14k gold, diamond and multicolored pearl necklace by
18k yellow-gold and diamond bezel earrings by Rahaminov Diamonds
14k gold, diamond and pearl earrings by Loren Jewels
18k gold and diamond ring by Rahaminov Diamonds
RM 016 Titanium Limited Americas Edition watch by Richard Mille
Lincoln Road’s new luxury boutique, Vault
What does luxury look like? Is it back? Did it ever go away? The answer to these questions lies, perhaps surprisingly, on Lincoln Road—and not only in Herzog & de Meuron’s striking parking garage-itecture masterpiece.
No, the most prominent sign that luxury is here to stay (in South Beach, at least) can be found a block or so east, nestled between Balans and an outpost of French Connection. It arrived quietly, with little fanfare, but make no mistake: Vault is set to make some noise. Its owners—a somewhat modest bunch who prefer their brand to speak for them—like to refer to it as “the world’s first luxury boutique department store.”
Step inside today and you’ll find a range of watches from Richard Mille—timepieces made with a level of attention to detail usually seen in the aeronautics and automobile industries. (While the Vault team doesn’t like to talk numbers, Mille watches are priced anywhere from $50,000 to $625,000.)
You’ll see a showcase of Chrome Hearts eyewear— the sought-after sunglasses spotted on stars from Marc Anthony and Eva Longoria to Karl Lagerfeld and Heidi Klum. Heading toward the back of the store, near the leather chairs and flat-screen TVs, there’s a case of luxury Leica binoculars. And don’t be surprised if there’s a motorcycle sitting in the shop soon; Vault plans on stocking the handmade, six-figure Ecosse Moto Works motorcycles out of Denver.
Larry Sands, one of the forces behind Vault, founded his first upscale optical boutique in Kansas City, Missouri, in 1970. He expanded to Aspen and other jet-set locations like Santa Fe, Malibu, Miami and East Hampton with his Optical Shop of Aspen. These days, after years in the luxury milieu, he lives for innovation, and even waxes poetic about the magnetic paint beneath the cow-hide tiles lining the walls of the store. The boutique showcases the latest technology—and it exudes luxury.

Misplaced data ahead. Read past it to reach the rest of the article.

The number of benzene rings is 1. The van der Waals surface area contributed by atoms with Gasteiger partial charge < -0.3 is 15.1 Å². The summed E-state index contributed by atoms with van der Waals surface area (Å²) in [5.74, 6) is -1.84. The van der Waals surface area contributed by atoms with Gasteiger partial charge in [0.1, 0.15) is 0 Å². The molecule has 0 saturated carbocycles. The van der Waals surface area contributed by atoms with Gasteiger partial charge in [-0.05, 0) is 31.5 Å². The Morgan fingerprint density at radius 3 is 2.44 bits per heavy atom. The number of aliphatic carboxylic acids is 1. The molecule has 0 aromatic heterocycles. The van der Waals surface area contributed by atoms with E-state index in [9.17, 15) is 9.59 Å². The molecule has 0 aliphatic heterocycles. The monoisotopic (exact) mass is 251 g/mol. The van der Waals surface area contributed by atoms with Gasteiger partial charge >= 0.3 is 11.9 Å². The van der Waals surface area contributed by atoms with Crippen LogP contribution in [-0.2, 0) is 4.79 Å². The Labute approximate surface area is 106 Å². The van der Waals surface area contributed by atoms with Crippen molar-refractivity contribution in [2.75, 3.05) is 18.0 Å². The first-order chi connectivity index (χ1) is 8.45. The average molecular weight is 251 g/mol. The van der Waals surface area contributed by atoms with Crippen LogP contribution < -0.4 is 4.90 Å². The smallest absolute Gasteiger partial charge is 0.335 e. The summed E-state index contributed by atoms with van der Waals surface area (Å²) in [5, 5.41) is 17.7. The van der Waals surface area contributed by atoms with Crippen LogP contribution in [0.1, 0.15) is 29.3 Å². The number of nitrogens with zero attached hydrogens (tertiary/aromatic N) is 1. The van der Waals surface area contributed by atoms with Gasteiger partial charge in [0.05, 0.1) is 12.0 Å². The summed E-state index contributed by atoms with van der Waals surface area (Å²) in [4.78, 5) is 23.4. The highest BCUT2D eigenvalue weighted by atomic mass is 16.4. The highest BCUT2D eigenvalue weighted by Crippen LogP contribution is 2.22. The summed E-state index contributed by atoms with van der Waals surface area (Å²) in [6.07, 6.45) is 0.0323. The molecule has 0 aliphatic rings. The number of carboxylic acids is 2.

According to the store’s philosophy, luxury doesn’t necessarily mean expensive. Being unique can make something luxurious, as can scarcity. Also on that list: exotic materials, cutting-edge technology and extraordinary craftsmanship. For example, Chrome Hearts and Richard Mille merchandise will form the base of an ever-evolving product lineup at Vault, a selection the team will scour the world to procure.
Why Miami for this initial outing of the Vault concept? (It will land elsewhere, although those locations remain under wraps for now.) The team behind the boutique point to the city’s diversity and knack for drawing an eclectic mix of shoppers. Also, the chance to be part of a retail area on the upswing—the “anti-mall” experience of Lincoln Road, particularly the western end.
Apparently business has been “brisk” over the first six weeks of Vault’s existence. Yet unlike so many things new to Miami, it has flown under the radar, at least for now. In fact, owner Yakir Shoushan seems to get a kick out of surprising the unsuspecting souls who wander in off Lincoln Road, only to find Leica cameras—and not a pair of Ray-Bans in sight. He loves seeing customers spin around, trying to figure out the kind of store this is. The answer? It’s one where Montegrappa pens will soon be in stock, and where your most difficult decision might be choosing between a gold-, pearl- and diamond-laced necklace from Loren Jewels or a pink-gold and white-diamond bracelet from Shamballa. The owners look forward to the day when Vault customers will be able to sit in the back of the store—in what will become a “virtual area”—and place an order for a yacht or a private jet.
Vault also plans to launch an eponymous line of dog tags, jewelry and fragrances. In essence, the shop is unpredictable in a good way; they want you to jettison preconceptions of a luxury boutique and yet, at the same time, to expect the world.